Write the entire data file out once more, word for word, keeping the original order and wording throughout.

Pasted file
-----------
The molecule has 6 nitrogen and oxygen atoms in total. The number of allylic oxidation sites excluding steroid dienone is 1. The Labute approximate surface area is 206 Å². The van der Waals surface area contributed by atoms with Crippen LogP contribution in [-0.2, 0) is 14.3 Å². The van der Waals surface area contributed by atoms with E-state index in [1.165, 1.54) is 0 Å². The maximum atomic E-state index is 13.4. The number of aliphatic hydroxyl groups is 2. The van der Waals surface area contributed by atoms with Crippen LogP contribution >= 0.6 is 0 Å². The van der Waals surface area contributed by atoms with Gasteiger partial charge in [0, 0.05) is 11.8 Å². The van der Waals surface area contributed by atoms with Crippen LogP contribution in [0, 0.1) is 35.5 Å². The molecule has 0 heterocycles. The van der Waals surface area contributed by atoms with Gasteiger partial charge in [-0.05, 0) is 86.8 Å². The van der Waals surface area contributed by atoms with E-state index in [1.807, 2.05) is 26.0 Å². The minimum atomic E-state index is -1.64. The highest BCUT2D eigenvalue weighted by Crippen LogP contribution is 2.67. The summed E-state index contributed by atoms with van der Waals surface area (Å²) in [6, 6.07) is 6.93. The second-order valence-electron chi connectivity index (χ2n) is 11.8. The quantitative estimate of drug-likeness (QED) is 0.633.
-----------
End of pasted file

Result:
The molecule has 6 nitrogen and oxygen atoms in total. The number of allylic oxidation sites excluding steroid dienone is 1. The Labute approximate surface area is 206 Å². The van der Waals surface area contributed by atoms with Crippen LogP contribution in [-0.2, 0) is 14.3 Å². The van der Waals surface area contributed by atoms with E-state index in [1.165, 1.54) is 0 Å². The maximum atomic E-state index is 13.4. The number of aliphatic hydroxyl groups is 2. The van der Waals surface area contributed by atoms with Crippen LogP contribution >= 0.6 is 0 Å². The van der Waals surface area contributed by atoms with Gasteiger partial charge in [0, 0.05) is 11.8 Å². The van der Waals surface area contributed by atoms with Crippen LogP contribution in [0, 0.1) is 35.5 Å². The molecule has 0 heterocycles. The van der Waals surface area contributed by atoms with Gasteiger partial charge in [-0.05, 0) is 86.8 Å². The van der Waals surface area contributed by atoms with E-state index in [1.807, 2.05) is 26.0 Å². The minimum atomic E-state index is -1.64. The highest BCUT2D eigenvalue weighted by Crippen LogP contribution is 2.67. The summed E-state index contributed by atoms with van der Waals surface area (Å²) in [6, 6.07) is 6.93. The second-order valence-electron chi connectivity index (χ2n) is 11.8. The quantitative estimate of drug-likeness (QED) is 0.633.